SANDERS: One second. I voted for that bill because that included the Violence Against Women's Act and it included a ban on assault weapons. And Brooke, you would be asking me today, Senator, why did you not vote for a ban on assault weapons? Why did you vote against it?

BALDWIN: I'm asking you today, if you regret your vote?

SANDERS: Sometimes you have legislation, which includes very good stuff, and very bad stuff, that legislation, including very bad stuff. I had to make the choice whether I voted to ban assault weapons, something that I promised the people of Vermont I would, and I also had to vote to make sure that we had a violence against women provision in there. If you see what I said on the floor at that time, I talked about mass incarceration, I talked about capital punishment.

So sometimes in the real world, in the Congress, you've got big pieces of legislation that are bad stuff, and God knows that legislation had bad stuff. And right now, I'm one of the leaders of the fight for criminal justice reform. So we don't have more people in jails than any other major country on Earth. Check my record for that.

BALDWIN: Speaking of jail, speaking of incarceration, I read your opinion piece. I mean, today, you wrote this opinion piece, "USA Today," everyone can go read it on why you think felons deserve the right vote. And you point out in the middle part of the piece that over 4.5 million Americans, disproportionately people of color, have lost their right to vote because they've served time.

And so senator on this on this issue, only 28 percent of Democrats or Democratic-leaners say that this is very important to them, that the candidate that they support take this position. And I just wanted to ask you, why is this so important to you and your campaign?

SANDERS: Well, Brooke, I think you know how politics works. I was asked that as a question. In fact, I didn't come up with it, I was asked the question, I gave an answer. And I think we should do what Canada does, what Israel does, what many countries around the world do and that is to separate if somebody commits a serious crime, they're going to go to jail. And if they are violent people, they may spend the rest of their lives in jail. That's the way it is. You pay a price when you commit a crime.

But this is what I believe, at a time when the Republican Party and Donald Trump are working overtime to suppress the vote, to make it harder for people of color, poor people, young people to vote, we have got to make it clear, in my view, that if you are an American citizen, even if you do something terrible, even if you're a bad person, we cannot take away your right to vote whether you're in jail or whether you left jail.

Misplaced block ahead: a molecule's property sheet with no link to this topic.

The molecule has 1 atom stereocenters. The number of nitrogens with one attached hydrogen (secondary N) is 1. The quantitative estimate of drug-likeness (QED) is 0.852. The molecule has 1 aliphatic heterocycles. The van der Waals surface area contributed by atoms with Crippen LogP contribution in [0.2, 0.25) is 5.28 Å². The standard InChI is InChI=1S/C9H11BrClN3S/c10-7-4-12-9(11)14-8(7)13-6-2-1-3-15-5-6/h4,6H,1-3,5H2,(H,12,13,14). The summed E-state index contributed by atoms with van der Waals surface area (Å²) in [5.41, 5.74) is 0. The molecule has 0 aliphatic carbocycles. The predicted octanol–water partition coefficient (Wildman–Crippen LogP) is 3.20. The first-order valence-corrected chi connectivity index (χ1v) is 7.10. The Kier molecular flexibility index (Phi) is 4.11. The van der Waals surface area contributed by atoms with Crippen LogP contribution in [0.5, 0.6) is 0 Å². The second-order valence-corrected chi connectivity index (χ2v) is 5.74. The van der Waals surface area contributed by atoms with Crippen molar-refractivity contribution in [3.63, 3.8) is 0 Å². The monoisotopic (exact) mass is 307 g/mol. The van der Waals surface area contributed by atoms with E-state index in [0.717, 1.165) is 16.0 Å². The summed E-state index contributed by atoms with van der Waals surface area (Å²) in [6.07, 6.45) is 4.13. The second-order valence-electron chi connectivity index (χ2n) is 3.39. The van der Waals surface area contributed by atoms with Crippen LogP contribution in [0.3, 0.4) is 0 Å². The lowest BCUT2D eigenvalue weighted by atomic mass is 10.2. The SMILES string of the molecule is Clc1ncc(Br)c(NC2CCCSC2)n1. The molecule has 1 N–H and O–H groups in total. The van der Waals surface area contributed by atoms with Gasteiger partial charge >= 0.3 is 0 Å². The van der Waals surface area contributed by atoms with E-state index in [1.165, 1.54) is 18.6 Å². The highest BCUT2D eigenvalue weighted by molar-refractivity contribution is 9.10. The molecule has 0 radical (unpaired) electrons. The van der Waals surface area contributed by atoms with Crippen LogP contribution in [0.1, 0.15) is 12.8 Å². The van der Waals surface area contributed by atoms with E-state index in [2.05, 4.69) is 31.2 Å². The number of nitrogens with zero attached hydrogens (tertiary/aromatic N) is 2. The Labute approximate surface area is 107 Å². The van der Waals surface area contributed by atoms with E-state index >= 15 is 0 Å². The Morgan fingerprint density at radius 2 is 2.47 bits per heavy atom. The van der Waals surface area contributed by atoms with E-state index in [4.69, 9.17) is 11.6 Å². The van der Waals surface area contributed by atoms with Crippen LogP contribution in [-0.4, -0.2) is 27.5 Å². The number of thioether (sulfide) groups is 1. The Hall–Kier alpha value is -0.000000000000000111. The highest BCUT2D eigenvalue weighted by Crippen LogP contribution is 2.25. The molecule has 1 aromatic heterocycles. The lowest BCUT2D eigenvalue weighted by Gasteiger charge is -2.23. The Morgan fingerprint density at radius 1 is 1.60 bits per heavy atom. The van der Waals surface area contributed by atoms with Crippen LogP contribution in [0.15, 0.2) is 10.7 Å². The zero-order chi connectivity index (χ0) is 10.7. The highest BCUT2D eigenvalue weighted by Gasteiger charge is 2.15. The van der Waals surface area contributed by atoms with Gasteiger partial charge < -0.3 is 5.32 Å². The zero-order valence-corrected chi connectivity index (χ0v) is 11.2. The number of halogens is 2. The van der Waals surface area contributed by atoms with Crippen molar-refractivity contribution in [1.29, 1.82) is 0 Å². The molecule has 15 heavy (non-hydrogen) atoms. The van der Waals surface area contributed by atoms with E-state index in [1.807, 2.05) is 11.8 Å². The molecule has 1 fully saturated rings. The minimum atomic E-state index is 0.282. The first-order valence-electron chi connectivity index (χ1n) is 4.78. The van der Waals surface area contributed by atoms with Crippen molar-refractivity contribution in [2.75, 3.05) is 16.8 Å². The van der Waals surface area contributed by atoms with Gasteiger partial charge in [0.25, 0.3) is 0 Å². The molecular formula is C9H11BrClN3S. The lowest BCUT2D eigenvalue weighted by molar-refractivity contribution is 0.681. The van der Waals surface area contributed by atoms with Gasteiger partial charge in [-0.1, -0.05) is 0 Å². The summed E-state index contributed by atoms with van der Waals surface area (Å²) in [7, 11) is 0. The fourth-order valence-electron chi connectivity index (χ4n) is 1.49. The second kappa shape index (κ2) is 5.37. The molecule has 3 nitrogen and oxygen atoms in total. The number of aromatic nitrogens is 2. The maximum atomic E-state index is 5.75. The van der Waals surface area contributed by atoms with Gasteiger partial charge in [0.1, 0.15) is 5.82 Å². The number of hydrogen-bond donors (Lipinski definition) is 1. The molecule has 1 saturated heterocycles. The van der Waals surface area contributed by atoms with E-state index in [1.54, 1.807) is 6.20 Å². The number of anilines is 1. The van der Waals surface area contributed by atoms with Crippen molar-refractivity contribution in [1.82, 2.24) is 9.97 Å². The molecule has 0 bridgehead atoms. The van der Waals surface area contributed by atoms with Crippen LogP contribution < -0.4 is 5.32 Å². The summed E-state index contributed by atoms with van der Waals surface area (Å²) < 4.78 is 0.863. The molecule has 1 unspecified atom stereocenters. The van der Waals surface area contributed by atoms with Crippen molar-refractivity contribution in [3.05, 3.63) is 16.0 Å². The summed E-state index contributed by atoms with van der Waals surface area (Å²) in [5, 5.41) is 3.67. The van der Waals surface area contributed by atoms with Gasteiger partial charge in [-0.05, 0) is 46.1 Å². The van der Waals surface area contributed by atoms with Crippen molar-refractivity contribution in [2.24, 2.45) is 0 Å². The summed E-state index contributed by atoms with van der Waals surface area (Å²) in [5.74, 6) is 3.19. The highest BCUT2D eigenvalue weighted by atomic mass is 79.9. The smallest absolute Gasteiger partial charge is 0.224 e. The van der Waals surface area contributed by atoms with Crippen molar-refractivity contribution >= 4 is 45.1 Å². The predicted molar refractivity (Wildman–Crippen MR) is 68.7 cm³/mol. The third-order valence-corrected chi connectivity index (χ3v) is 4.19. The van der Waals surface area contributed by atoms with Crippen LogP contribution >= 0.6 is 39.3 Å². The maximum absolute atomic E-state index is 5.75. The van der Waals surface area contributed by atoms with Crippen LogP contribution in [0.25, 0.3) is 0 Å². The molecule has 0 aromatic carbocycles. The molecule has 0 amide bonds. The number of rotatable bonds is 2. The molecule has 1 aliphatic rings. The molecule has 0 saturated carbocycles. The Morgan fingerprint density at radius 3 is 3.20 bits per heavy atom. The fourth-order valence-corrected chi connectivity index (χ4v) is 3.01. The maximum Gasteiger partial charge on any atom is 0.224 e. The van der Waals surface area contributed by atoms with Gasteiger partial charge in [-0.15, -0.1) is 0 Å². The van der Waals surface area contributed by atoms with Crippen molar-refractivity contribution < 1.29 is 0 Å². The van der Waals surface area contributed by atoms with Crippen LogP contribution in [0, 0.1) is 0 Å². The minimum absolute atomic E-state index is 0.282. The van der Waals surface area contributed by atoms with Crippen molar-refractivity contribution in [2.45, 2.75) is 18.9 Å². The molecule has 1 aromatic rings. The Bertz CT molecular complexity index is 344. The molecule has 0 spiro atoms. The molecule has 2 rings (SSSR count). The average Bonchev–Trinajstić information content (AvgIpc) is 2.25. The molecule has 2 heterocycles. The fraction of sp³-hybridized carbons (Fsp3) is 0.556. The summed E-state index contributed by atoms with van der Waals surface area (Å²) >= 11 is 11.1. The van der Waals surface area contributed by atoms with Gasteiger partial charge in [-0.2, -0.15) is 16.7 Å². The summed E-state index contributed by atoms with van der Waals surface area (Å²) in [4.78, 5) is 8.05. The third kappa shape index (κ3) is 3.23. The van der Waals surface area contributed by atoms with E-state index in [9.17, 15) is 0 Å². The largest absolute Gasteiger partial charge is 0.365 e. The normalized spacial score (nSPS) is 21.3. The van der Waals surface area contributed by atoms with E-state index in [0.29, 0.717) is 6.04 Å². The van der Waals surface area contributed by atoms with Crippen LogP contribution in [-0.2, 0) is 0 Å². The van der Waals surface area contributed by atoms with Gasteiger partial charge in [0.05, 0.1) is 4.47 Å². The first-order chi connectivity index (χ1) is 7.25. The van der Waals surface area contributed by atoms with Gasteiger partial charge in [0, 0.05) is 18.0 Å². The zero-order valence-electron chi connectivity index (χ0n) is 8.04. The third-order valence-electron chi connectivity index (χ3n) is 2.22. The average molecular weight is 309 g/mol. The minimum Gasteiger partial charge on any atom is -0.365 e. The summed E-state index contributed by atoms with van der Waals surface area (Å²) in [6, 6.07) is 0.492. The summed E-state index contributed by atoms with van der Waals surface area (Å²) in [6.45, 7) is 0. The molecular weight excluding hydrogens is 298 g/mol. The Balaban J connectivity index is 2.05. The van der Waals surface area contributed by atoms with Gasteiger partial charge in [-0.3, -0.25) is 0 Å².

[14:25:11] SANDERS: Clearly, what Republicans are doing is trying to deny people of color the right to vote, and this is an issue I think we have to address head on. So even if you are in jail in my view --

BALDWIN: Even Democrats disagree with you. I mean, you I am sure saw what Corey Booker said.

SANDERS: Well, fine, look -- but let me say this, Brooke, four years ago, people disagreed with me on Medicare-for-All, raising the minimum wage to $15.00 an hour, criminal justice reform, spending a trillion dollars on rebuilding our infrastructure. People disagreed with me, they'll disagree with me now.

But you don't what? I will tell you what I think and that is if you're a citizen of this country, you have the right to vote, and I will oppose all efforts to try to deny Americans the right to participate in our democracy.

BALDWIN: Okay. Last week, you were at She, The People, and were asked what you would do to fight white supremacist violence as president and during your response, you were booed. And part of the criticism that was that you didn't answer the question. And you gave an answer that many hadn't heard before about marching with Dr. King in Washington? And would you like to respond to that criticism and the boos?

SANDERS: Well, look, if you check out, you know -- I got booed some people booed me. But I think if you listen to the response that I got, when I walked on and walked off, it was a fairly strong response. And my view is, obviously, that we have got to do everything that we can to make sure that we end the racism, institutional racism that exists in every form of white women today, who are black, experience 2.5 times the rate of infant mortality than white women do.

We have redlining that continues to exist in communities all over this country of blacks get rejected, blacks who have the same kind of background as whites get rejected from job applications more, that's called institutional racism. And there's nobody who is going to be stronger in opposing that. So we have got to move toward a country that as Dr. King mentioned, we judge people on their character, who they are and not by the color of their skin.

BALDWIN: Senator Bernie Sanders. Thank you, sir.

SANDERS: Thank you very much. Take care.

BALDWIN: Thank you. The world is watching developments right now in Venezuela, clashes erupting in the middle of an uprising against the government. Why the U.S. is so invested in this outcome and what President Trump has to say about it.

Plus, Donald Trump's team sues Deutsche Bank and Capital One. Can he stop them from turning over financial records to Congress?

(COMMERCIAL BREAK)